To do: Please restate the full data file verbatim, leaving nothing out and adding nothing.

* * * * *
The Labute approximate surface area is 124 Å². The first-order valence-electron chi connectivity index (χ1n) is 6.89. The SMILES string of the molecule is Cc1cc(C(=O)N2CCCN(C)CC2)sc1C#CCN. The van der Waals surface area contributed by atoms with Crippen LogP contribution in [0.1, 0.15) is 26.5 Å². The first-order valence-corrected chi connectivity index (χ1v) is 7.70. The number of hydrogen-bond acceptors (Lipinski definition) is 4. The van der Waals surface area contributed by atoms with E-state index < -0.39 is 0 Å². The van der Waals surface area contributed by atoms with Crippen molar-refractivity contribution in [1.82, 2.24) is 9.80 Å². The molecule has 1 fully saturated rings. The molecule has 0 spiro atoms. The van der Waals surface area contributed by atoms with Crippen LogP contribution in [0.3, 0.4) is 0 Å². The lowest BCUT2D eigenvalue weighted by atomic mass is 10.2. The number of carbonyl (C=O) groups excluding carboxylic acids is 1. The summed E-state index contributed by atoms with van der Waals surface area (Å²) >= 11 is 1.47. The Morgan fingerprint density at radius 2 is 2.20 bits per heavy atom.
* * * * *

The Labute approximate surface area is 124 Å². The first-order valence-electron chi connectivity index (χ1n) is 6.89. The SMILES string of the molecule is Cc1cc(C(=O)N2CCCN(C)CC2)sc1C#CCN. The van der Waals surface area contributed by atoms with Crippen LogP contribution in [0.1, 0.15) is 26.5 Å². The first-order valence-corrected chi connectivity index (χ1v) is 7.70. The number of hydrogen-bond acceptors (Lipinski definition) is 4. The van der Waals surface area contributed by atoms with E-state index < -0.39 is 0 Å². The van der Waals surface area contributed by atoms with Crippen molar-refractivity contribution in [1.82, 2.24) is 9.80 Å². The molecule has 1 fully saturated rings. The molecule has 0 spiro atoms. The van der Waals surface area contributed by atoms with Crippen LogP contribution in [0.3, 0.4) is 0 Å². The lowest BCUT2D eigenvalue weighted by atomic mass is 10.2. The number of carbonyl (C=O) groups excluding carboxylic acids is 1. The summed E-state index contributed by atoms with van der Waals surface area (Å²) >= 11 is 1.47. The Morgan fingerprint density at radius 2 is 2.20 bits per heavy atom.